Enteral supplementation with high-dose docosahexaenoic acid on the risk of bronchopulmonary dysplasia in very preterm infants: a collaborative study protocol for an individual participant data meta-analysis

Isabelle Marc, Pascal M. Lavoie, Andrew J. McPhee, Carmel T. Collins, David Simonyan, Etienne Pronovost, Mireille Guillot, Jacqueline F. Gould, Ibrahim Mohamed, Marc Beltempo, Amélie Boutin, Isabel Fortier, Thomas R. Sullivan, Lynne Moore, Maria Makrides

Research output: Contribution to journalArticlepeer-review


Introduction Severe bronchopulmonary dysplasia (BPD) is a well-known factor consistently associated with impaired cognitive outcomes. Regarding reported benefits on long-term neurodevelopmental outcomes, the potential adverse effects of high-dose docosahexaenoic acid (DHA) supplementation on this short-term neonatal morbidity need further investigations in infants born very preterm. This study will determine whether high-dose DHA enteral supplementation during the neonatal period is associated with the risk of severe BPD at 36 weeks' postmenstrual age (PMA) compared with control, in contemporary cohorts of preterm infants born at less than 29 weeks of gestation. Methods and analysis As part of an Australian-Canadian collaboration, we will conduct an individual participant data (IPD) meta-analysis of randomised controlled trials targeting infants born at less than 29 weeks of gestation and evaluating the effect of high-dose DHA enteral supplementation in the neonatal period compared with a control. Primary outcome will be severe grades of BPD (yes/no) at 36 weeks' PMA harmonised according to a recent definition that predicts early childhood morbidities. Other outcomes will be survival without severe BPD, death, BPD severity grades, serious brain injury, severe retinopathy of prematurity, patent ductus arteriosus and necrotising enterocolitis requiring surgery, sepsis, combined neonatal morbidities and growth. Severe BPD will be compared between groups using a multivariate generalised estimating equations log-binomial regression model. Subgroup analyses are planned for gestational age, sex, small-for-gestational age, presence of maternal chorioamnionitis and mode of delivery. Ethics and dissemination The conduct of each trial was approved by institutional research ethics boards and written informed consent was obtained from participating parents. A collaboration and data sharing agreement will be signed between participating authors and institutions. This IPD meta-analysis will document the role of DHA in nutritional management of BPD. Findings will be disseminated through conferences, media interviews and publications to peer-reviewed journals.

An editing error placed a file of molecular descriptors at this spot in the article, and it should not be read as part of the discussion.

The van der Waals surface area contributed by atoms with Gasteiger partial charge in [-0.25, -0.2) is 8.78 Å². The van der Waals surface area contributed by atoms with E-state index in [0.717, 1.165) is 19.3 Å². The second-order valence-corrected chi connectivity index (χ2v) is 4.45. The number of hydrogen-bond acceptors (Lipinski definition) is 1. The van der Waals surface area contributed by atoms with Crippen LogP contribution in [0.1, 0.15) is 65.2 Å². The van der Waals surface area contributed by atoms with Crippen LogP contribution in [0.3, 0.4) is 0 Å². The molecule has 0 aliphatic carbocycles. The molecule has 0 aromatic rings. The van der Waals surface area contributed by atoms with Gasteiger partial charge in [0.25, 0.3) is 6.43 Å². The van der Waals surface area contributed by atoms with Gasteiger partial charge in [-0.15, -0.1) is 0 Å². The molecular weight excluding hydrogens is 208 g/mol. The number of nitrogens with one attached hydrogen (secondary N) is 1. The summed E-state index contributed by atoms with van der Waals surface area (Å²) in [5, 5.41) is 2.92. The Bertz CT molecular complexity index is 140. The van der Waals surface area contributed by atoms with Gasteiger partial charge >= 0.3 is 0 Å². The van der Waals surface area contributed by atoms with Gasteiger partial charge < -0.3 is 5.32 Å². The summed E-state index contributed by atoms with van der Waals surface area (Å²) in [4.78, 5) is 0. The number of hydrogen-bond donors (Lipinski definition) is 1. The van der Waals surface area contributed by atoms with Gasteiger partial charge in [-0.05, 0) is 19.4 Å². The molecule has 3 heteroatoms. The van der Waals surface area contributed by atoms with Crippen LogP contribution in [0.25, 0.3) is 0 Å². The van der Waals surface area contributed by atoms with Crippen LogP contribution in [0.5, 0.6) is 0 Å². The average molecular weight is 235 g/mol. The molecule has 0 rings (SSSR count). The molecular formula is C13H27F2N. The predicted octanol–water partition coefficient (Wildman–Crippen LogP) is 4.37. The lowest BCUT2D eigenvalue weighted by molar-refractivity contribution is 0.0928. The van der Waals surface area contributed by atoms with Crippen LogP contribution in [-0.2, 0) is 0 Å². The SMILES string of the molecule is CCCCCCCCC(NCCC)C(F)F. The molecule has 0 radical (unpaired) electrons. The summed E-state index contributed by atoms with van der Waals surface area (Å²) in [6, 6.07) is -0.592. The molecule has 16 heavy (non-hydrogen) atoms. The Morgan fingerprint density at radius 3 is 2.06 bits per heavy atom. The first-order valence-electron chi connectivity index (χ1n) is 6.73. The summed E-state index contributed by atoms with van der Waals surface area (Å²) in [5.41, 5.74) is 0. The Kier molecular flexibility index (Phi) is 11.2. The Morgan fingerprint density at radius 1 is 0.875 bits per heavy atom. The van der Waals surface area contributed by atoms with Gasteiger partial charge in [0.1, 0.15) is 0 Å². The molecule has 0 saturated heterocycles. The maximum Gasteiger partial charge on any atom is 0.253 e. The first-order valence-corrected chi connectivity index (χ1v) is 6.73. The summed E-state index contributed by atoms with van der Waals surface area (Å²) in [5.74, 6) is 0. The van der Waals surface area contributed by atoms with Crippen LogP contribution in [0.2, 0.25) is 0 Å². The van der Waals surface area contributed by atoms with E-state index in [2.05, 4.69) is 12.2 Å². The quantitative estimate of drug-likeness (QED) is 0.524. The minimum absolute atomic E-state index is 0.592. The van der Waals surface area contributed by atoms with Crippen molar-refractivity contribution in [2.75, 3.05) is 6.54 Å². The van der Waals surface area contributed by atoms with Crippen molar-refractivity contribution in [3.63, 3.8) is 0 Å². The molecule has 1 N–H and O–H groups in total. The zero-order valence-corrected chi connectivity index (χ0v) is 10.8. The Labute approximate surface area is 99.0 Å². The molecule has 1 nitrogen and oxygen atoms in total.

Original languageEnglish
Article numbere076223
JournalBMJ open
Issue number7
Publication statusPublished or Issued - 30 Jul 2023


  • chronic airways disease
  • neonatology
  • nutrition & dietetics
  • systematic review

ASJC Scopus subject areas

  • Medicine(all)

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